Monday, March 9, 2015

ND Open VII - Nick's perspective - Day 1

Hey lads and lasses,

Nick here from 1 Plus Armour and I wanted to give my perspective on the ND Open VII, a Warhammer fantasy tournament in Quebec City, Quebec that the crew and I recently attended. In this article I will go over my thoughts of the tournament, and also break down the games I had and what I learned from the experience. Let’s get started!

To battle!

First off, let me give you a rundown of the list I brought to ND open.

Nick’s SuperMcAwesome Lizardmen


Slann Mage priest – MR(2)- harmonic convergence – channeling staff – Becalming cogitation
Saurus Oldblood mounted on Cold-one – Crown of Command – Great Weapon – Armour of Fortune – dawnstone


Scar vet on cold-one – enchanted shield- sword of striking – dragonbane gem
Scar vet on cold-one – dragonhelm – great weapon – light armour


10 skink skirmishers
10 skink skirmishers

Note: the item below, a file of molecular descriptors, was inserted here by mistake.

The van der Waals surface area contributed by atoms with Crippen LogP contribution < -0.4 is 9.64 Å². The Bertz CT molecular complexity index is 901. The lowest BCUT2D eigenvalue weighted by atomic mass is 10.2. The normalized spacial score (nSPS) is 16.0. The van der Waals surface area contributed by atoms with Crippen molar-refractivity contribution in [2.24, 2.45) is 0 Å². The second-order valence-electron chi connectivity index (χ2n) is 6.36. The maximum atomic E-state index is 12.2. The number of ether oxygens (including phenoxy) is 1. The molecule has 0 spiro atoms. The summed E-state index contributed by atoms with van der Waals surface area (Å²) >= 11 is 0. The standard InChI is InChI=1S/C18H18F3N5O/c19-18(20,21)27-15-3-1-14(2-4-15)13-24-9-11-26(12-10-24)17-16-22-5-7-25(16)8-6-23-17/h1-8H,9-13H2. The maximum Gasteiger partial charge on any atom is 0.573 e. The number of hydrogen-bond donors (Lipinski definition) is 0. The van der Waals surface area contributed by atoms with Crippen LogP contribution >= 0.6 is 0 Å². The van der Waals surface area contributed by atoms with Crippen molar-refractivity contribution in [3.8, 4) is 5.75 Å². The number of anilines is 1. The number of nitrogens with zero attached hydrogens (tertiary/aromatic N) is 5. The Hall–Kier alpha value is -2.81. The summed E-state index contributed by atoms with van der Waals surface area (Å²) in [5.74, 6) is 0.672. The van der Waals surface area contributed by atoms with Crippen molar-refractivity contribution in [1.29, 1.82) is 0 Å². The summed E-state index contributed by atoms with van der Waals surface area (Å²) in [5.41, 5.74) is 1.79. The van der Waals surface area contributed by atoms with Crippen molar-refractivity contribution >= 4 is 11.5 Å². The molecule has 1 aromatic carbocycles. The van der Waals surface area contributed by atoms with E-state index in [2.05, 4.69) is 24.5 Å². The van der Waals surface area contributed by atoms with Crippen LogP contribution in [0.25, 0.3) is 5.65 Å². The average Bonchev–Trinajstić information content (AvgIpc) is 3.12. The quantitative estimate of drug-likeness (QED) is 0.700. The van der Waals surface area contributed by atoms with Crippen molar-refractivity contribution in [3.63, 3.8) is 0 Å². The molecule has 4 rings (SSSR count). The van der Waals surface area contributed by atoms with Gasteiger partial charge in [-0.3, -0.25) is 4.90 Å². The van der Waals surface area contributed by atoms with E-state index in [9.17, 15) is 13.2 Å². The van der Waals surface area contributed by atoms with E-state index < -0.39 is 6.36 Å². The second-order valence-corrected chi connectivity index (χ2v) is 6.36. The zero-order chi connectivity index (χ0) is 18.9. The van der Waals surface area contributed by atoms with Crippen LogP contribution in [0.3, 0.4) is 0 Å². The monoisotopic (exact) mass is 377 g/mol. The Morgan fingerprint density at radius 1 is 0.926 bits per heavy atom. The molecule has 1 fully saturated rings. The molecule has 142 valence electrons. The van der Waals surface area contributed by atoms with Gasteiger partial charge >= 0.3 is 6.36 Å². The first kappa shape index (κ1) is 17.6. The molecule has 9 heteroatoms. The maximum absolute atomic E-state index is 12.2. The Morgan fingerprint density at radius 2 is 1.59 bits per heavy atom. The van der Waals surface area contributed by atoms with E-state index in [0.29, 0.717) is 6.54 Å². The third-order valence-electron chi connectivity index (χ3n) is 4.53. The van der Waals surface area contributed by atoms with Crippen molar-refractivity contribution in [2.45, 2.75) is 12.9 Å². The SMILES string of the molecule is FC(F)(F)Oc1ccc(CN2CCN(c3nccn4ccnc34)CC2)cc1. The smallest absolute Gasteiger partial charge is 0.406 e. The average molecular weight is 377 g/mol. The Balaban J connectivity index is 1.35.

10 skink skirmishers
10 skink skirmishers
10 skink skirmishers
20 Saurus warriors – Full command


5 Cold-one riders – banner
25 temple Guard – razor banner
3 terradon riders- champion
3 ripperdactyl riders – champion

Here are the games!

Day 1

Game 1 – Lizards vs Fast-cav Dark Elves

Everyone hopes to have a decent first game when walking into a tournament. When I walked up to the table to meet my very cheerful and smiling opponent I thought “what a great start!” Of course, this was until I saw his army… fast cav dark elves. My opponent brought a pretty mean looking list consisting of the following (roughly from memory):
- Master on Pegasus
- Lvl 2 sorceress on death
- 4 units of dark riders
- 2 units of crossbowmen
- 20-30 executioners
- 2 units of 6 warlocks
- 4 bolt throwers
… yay…

The scenario was standard battleline deployment 12 inches from the board. The tournament ran a 20-nil system where you needed 2400+ points to get the full 20, so it was difficult. For this game the secondary objectives were to kill the highest cost unit, and to have more scoring units in the enemy deployment zone and these awarded an additional 10 points. Therefore the sum of the scores between the two players had to equal 30 at the end of the game. Knowing the objectives and seeing his army I knew I didn’t stand much chance scoring the objective points… and it wasn’t going to any easier racking up the VPs.